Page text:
As a homeowner or business owner, you have what is known as premises liability for your property. That means that you are responsible for properly maintaining your property to prevent injury-causing accidents for individuals who visit your property.
Premises liability covers a wide range of potential injuries that a homeowner may be held responsible for. Some examples of these injuries include:
Any injuries sustained in a slip or fall due to a wet, ice-covered, or broken walking surface. This type of hazard can range from a snow-covered path that has not been properly cleared to a broken sidewalk.
The common factor in all of these examples is that the victim’s injury could have been prevented through conscientious maintenance on the part of the property owner.
The level of liability a property owner holds when a victim is injured is known as the duty of care. The duty of care owed to a victim depends on the reason why the victim was on the property.
Public visitors who enter a property for the express purpose of conducting business or transactions are known as business invitees. Visitors in this category are owed the highest duty of care, which means that property owners must thoroughly inspect their properties to ensure that they are free of hazards and defects for business invitees.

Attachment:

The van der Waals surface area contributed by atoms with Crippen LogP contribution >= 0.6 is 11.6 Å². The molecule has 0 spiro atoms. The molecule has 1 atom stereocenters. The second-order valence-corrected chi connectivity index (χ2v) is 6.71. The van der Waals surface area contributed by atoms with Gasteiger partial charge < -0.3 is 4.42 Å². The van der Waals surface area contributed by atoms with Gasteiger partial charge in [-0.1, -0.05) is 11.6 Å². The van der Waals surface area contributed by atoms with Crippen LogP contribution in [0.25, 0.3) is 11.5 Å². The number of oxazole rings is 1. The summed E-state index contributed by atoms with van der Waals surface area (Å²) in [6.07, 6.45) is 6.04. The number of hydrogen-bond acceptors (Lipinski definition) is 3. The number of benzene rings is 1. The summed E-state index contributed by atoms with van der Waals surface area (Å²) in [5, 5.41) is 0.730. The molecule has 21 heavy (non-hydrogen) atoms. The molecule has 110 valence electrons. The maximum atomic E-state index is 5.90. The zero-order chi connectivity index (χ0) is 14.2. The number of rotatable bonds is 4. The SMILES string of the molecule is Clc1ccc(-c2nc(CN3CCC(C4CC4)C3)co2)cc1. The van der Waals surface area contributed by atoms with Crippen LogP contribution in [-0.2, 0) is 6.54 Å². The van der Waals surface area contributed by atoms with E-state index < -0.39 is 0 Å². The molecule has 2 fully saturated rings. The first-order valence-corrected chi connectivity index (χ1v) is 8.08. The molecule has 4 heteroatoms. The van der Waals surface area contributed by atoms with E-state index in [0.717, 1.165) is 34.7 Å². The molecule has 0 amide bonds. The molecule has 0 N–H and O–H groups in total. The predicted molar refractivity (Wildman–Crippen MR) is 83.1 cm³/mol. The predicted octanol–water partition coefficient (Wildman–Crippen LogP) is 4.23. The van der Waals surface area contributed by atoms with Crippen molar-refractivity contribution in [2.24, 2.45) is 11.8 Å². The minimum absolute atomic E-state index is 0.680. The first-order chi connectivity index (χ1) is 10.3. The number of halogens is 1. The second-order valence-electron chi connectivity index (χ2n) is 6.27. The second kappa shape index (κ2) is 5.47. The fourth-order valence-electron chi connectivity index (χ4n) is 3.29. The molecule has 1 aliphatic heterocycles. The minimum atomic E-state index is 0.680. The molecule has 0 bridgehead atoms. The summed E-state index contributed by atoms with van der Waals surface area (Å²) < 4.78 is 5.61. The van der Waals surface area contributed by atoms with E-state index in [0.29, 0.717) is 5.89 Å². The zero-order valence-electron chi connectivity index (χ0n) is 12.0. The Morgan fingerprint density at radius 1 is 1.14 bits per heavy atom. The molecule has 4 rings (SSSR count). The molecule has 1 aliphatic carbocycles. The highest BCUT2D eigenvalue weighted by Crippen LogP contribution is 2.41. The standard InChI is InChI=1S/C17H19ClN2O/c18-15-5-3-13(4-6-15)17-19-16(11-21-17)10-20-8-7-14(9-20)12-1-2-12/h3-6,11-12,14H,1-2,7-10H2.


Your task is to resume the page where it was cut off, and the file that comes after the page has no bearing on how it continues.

Social guests and individuals who enter a property with permission from the owner are known as licensees. Unlike with business invitees, property owners are not required to thoroughly inspect their properties for defects for licensees. They are, however, required to fix any problems that they know of to prevent injuries to licensees.
Trespassers are owed the lowest duty of care. Trespassers are any individuals who enter a property without the property owner’s permission. Although property owners have no duty to inspect their property or eliminate any hazards for trespassers, they may not act in a manner that purposely or recklessly injures trespassers.
When a trespasser is a child, the property owner owes him or her a higher duty of care than is owed to an adult trespasser. This is because generally, a child can not understand the gravity of his or her trespassing or the danger that certain hazards on a property pose.
To learn more about your responsibilities as a property owner and how you may be held liable in the event that an injury occurs on your property, call The Law Office of Eric B. Hannum Esq., LLC. at (732) 365-3299 to discuss your legal needs with one of the expert premises liability attorneys at our firm. We proudly serve property owners in Middlesex, Mercer, Monmouth, Ocean, and Burlington counties. Give our firm a call today.